100 years of prosperous progress

In 1929, Western Australia hosted a series of events marking the centenary of the state – mostly between 28 September and 12 October. 

The felling of a tree at what was to be the site of the Town Hall in 1829, by Captain Stirling’s landing party is Perth’s foundation event. The official opening of the new Town Hall in 1870 was held close to the 41st anniversary of that event. It is not surprising, therefore, that the Town Hall played an important role in celebrating 100 years since the foundation of the Swan River Colony in 1829. 

The Town Hall hosted a Pioneers dinner on 3 June 1929 – especially for West Australian-born and residents over 50. SLWA PR973/2

At the Town Hall, the main celebrations were on the 12 August 1929. This was the 100th anniversary of the City of Perth – the day the first stone was laid for the barracks. The WA Governor Sir William Champion announced that George V had granted the City of Perth a Lord Mayoralty. The event was marked with a parade at the Town Hall at which a commemorative plaque was unveiled. SLWA 100656PD; 100658PD.

Following the parade, a civic Centenary Luncheon was held inside the Town Hall. SLWA 100661PD
A playlet was presented on the stage at the Town Hall after the luncheon. This was a dramatization of the Centenary painting by G. Pitt Morrison. It began with Father Time and a group of Aboriginal people gathered around a fire. Captain Stirling’s party arrived and Mrs Dance ceremonially struck a jarrah tree. The figures faded out, to be replaced by an image of the new city with the drone of an aeroplane engine symbolising progress. The plan was to repeat this performance three times during the evening, but it proved so popular that a fourth session was staged at 10.30pm. SLWA 3499B/3.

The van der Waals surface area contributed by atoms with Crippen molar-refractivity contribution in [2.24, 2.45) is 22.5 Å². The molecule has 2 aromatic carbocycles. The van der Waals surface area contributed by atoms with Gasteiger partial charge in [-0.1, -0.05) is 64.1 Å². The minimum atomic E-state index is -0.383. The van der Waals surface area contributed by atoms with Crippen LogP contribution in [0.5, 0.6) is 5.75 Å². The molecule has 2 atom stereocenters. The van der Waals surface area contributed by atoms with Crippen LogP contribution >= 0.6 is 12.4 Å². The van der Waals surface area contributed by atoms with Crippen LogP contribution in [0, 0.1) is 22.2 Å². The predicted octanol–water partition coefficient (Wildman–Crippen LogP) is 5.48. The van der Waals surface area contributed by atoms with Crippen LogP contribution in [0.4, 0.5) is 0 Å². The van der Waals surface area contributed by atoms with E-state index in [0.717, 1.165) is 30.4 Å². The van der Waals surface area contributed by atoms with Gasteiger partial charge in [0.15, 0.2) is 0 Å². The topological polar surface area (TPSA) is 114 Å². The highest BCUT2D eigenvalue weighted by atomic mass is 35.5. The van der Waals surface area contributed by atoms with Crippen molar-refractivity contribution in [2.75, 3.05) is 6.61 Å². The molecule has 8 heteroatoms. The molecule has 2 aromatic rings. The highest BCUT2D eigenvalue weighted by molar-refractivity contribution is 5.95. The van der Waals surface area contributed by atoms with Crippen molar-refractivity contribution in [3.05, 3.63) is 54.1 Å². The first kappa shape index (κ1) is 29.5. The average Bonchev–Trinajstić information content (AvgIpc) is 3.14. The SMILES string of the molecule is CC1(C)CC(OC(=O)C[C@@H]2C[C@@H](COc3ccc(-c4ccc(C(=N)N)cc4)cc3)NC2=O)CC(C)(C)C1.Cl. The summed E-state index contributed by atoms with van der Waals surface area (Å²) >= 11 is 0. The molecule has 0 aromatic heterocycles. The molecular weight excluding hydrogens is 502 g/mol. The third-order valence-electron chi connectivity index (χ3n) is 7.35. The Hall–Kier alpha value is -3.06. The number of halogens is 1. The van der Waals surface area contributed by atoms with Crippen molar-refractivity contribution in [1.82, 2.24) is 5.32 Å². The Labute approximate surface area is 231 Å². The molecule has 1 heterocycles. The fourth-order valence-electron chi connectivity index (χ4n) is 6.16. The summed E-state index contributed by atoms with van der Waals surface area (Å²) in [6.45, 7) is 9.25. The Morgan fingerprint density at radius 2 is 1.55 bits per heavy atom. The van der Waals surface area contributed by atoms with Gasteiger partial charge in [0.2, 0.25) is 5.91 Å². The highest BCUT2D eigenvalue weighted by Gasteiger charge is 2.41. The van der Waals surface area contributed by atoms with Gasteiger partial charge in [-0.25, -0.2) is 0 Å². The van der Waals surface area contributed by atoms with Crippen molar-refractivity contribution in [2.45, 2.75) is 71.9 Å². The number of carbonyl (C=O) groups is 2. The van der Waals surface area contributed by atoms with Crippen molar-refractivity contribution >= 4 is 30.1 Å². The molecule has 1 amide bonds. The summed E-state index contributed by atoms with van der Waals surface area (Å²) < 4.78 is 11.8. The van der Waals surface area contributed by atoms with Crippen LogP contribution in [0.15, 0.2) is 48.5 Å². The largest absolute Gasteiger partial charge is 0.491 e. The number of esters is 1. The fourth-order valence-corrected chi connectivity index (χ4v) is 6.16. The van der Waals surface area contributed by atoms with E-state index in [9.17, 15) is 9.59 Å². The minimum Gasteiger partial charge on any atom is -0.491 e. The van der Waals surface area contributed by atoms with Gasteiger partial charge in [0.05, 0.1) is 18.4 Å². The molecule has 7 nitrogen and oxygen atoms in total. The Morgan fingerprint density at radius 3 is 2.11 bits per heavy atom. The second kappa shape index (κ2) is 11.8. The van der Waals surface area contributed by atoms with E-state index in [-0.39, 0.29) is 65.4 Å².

Fifty years later, a statue of Captain James Stirling was unveiled at the Town Hall as part of WAY79 celebrations for the 150th anniversary. As we approach the 200th anniversary, Lyle Branson’s 2016 artwork reflects on the clash of cultures in Stirling’s symbolic foundation act.

Image Credit: Lyle Branson, The Felling of a Tree That Carves Up the Land, 2016, infinity rag photographique paper
760 x 156 cm,  1/3, City of Perth Cultural Collections, Photo courtesy of the artist.

"Our Town Hall was looking its best …"

The City of Perth decks out the Town Hall in all its finery for special occasions and celebrations, such as royal visits, commemorations – and of course Christmas! 

The Town Hall was decorated with flags even before it was finished for the royal visit of the Duke of Edinburgh in 1869. SLWA 6909B/134
Decorations in Barrack Street for the visit of the Duke and Duchess of York in 1901. SLWA 012500D
The 1929 centenary celebrations saw the Town Hall decorated with flags in the daytime and lit up at night. City of Perth. SLWA 095640PD.
The Town Hall lit up for the coronation of King George V in 1937. SLWA 095659PD
Another royal visit. Perth Town Hall lit for HM Queen Elizabeth II in 1954. SLWA 231933D
The Town Hall clock tower decorated for Christmas

We are glad to learn that the large public clock for the Town Hall is now in course of erection, and that probably in a few days' time the passing hours will be notified by the quarter chimes, and deep-toned hour bell, while the true Perth time will be shown on its four dials, illuminated at night. … This is the first public convenience which the Town Hall extends to the city; and we cannot question its usefulness.

… the grand old clock by which all Perth sets its watches, catches its trains, keeps its appointments.